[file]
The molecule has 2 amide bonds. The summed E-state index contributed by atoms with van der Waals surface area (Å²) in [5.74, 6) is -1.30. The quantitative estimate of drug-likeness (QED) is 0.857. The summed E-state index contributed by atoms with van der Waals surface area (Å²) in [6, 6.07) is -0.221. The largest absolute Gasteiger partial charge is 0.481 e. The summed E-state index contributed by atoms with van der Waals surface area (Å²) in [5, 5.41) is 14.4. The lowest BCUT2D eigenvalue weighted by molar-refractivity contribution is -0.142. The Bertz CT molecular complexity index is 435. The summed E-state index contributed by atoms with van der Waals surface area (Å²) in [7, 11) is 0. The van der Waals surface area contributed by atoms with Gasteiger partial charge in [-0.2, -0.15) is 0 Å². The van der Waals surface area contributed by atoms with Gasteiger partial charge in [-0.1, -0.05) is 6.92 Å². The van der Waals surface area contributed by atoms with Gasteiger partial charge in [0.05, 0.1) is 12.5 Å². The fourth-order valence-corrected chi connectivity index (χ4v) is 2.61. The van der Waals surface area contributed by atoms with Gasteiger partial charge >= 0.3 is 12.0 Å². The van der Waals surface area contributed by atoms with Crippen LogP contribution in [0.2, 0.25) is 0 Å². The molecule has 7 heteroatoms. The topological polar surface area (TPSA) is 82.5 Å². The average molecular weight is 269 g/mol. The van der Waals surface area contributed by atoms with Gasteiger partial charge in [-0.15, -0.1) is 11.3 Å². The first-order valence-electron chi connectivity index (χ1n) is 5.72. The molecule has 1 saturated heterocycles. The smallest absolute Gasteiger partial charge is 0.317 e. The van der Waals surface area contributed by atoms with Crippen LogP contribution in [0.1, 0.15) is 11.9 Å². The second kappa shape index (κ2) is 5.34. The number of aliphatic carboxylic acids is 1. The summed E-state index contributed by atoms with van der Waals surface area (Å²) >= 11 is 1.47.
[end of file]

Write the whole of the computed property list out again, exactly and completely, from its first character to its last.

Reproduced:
The molecule has 2 amide bonds. The summed E-state index contributed by atoms with van der Waals surface area (Å²) in [5.74, 6) is -1.30. The quantitative estimate of drug-likeness (QED) is 0.857. The summed E-state index contributed by atoms with van der Waals surface area (Å²) in [6, 6.07) is -0.221. The largest absolute Gasteiger partial charge is 0.481 e. The summed E-state index contributed by atoms with van der Waals surface area (Å²) in [5, 5.41) is 14.4. The lowest BCUT2D eigenvalue weighted by molar-refractivity contribution is -0.142. The Bertz CT molecular complexity index is 435. The summed E-state index contributed by atoms with van der Waals surface area (Å²) in [7, 11) is 0. The van der Waals surface area contributed by atoms with Gasteiger partial charge in [-0.2, -0.15) is 0 Å². The van der Waals surface area contributed by atoms with Gasteiger partial charge in [-0.1, -0.05) is 6.92 Å². The van der Waals surface area contributed by atoms with Gasteiger partial charge in [0.05, 0.1) is 12.5 Å². The fourth-order valence-corrected chi connectivity index (χ4v) is 2.61. The van der Waals surface area contributed by atoms with Gasteiger partial charge >= 0.3 is 12.0 Å². The van der Waals surface area contributed by atoms with Crippen LogP contribution in [0.2, 0.25) is 0 Å². The molecule has 7 heteroatoms. The topological polar surface area (TPSA) is 82.5 Å². The average molecular weight is 269 g/mol. The van der Waals surface area contributed by atoms with Gasteiger partial charge in [-0.15, -0.1) is 11.3 Å². The first-order valence-electron chi connectivity index (χ1n) is 5.72. The molecule has 1 saturated heterocycles. The smallest absolute Gasteiger partial charge is 0.317 e. The van der Waals surface area contributed by atoms with Crippen LogP contribution in [0.1, 0.15) is 11.9 Å². The second kappa shape index (κ2) is 5.34. The number of aliphatic carboxylic acids is 1. The summed E-state index contributed by atoms with van der Waals surface area (Å²) >= 11 is 1.47.